China Mounts Defense as Market Swoon Spurs Foreign Fund Exodus

China is pushing back against investors’ pessimism and shoring up support for its embattled markets.

(Bloomberg) — China is pushing back against investors’ pessimism and shoring up support for its embattled markets.

The nation’s central bank Wednesday vowed to use various tools to keep liquidity reasonably ample, while local fund managers rushed to placate bond investors after a pick up in debt market losses. 

In the offshore market, Hong Kong-listed companies are stepping up share buybacks in a bid to lift valuations, while China’s biggest companies are set to pay out record dividends of 1.5 trillion yuan ($206 billion) this year to revive sentiment sapped by an exodus of overseas investors. 

Beijing has taken a number of steps in recent months to revive investor confidence and stoke growth, from cutting transaction costs in stock trading to restricting some top shareholders from selling stakes. The measures have had limited success — the CSI 300 Index is down about 12% since this year’s high in January, after tumbling 22% in 2022.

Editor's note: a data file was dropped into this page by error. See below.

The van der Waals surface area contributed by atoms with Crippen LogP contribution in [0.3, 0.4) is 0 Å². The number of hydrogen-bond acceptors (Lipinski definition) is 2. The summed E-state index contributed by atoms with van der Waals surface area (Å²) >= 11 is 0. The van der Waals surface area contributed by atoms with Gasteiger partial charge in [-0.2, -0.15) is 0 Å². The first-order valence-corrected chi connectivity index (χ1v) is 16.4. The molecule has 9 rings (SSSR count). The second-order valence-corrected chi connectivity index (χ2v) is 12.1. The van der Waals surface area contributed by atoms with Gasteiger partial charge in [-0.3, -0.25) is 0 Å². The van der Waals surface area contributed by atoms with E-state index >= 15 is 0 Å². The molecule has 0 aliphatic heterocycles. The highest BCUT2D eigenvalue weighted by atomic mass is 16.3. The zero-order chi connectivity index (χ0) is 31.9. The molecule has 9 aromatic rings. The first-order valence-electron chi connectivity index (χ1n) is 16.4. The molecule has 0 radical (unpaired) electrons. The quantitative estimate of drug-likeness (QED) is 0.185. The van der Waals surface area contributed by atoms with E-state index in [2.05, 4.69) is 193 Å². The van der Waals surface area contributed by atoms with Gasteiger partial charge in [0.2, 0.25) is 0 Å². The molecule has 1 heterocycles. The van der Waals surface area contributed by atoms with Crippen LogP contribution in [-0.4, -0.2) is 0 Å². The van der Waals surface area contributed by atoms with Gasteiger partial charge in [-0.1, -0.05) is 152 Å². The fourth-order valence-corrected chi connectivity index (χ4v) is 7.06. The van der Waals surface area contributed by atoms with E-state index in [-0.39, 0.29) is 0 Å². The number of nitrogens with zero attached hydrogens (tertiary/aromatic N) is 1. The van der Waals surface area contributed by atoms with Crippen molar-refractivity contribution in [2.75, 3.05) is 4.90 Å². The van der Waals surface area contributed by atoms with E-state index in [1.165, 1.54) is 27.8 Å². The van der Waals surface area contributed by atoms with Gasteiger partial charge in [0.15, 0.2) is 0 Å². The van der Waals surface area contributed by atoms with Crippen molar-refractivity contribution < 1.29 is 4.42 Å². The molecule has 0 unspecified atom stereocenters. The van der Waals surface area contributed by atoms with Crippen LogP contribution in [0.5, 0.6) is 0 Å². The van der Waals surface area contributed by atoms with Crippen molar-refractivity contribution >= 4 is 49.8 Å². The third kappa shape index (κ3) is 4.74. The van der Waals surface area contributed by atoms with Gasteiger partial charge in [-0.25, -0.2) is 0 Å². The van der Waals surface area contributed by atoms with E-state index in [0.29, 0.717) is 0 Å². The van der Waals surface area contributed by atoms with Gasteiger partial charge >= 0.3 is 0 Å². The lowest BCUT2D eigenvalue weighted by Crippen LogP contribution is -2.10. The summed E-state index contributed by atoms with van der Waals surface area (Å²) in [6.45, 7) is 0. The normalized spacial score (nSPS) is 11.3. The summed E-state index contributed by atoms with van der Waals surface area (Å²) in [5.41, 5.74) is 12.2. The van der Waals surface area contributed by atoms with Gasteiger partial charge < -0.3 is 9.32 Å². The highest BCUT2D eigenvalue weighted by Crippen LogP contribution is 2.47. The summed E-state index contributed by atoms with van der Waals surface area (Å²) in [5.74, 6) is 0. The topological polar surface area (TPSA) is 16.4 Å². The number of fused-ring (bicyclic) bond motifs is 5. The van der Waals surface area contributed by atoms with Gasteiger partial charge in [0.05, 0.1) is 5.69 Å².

Global funds continue to flee the mainland market. They’ve pulled a net 23 billion yuan from onshore stocks so far this month after a record 90 billion yuan selloff in August.

Policymakers’ efforts to lift the gloom that has gripped China’s markets will pay off in the coming years, according to John Lin, chief investment officer of China equities at AllianceBernstein in Singapore. 

“It is certainly not a 2023 story, but 2024, 2025, it is certainly possible,” he said on Bloomberg Television Wednesday. “Today, policymakers are doing just enough to avoid problems in financial sector, to avoid property problems from escalating.”

For now, Chinese companies are expected to further boost their payouts after the country’s regulator recently urged firms to pay good dividends. 

Dividend payments by the CSI 300 Index members this year have exceeded the 1.27 trillion yuan paid out in 2022, according to data compiled by Bloomberg. 

“In the A-share market, it’s definitely a good move given the long history of low cash dividends in the past,” said Willer Chen, senior research analyst at Forsyth Barr Asia Ltd. “The strict move by the regulators should boost the dividend to some extent in the future, but still, the fundamentals matters more at this moment.” 

Leading the dividend payout this year are some of China’s biggest state-owned banks, followed by oil producer PetroChina Co. and liquor maker Kweichow Moutai Co., Bloomberg-compiled data show.

–With assistance from April Ma and Abhishek Vishnoi.

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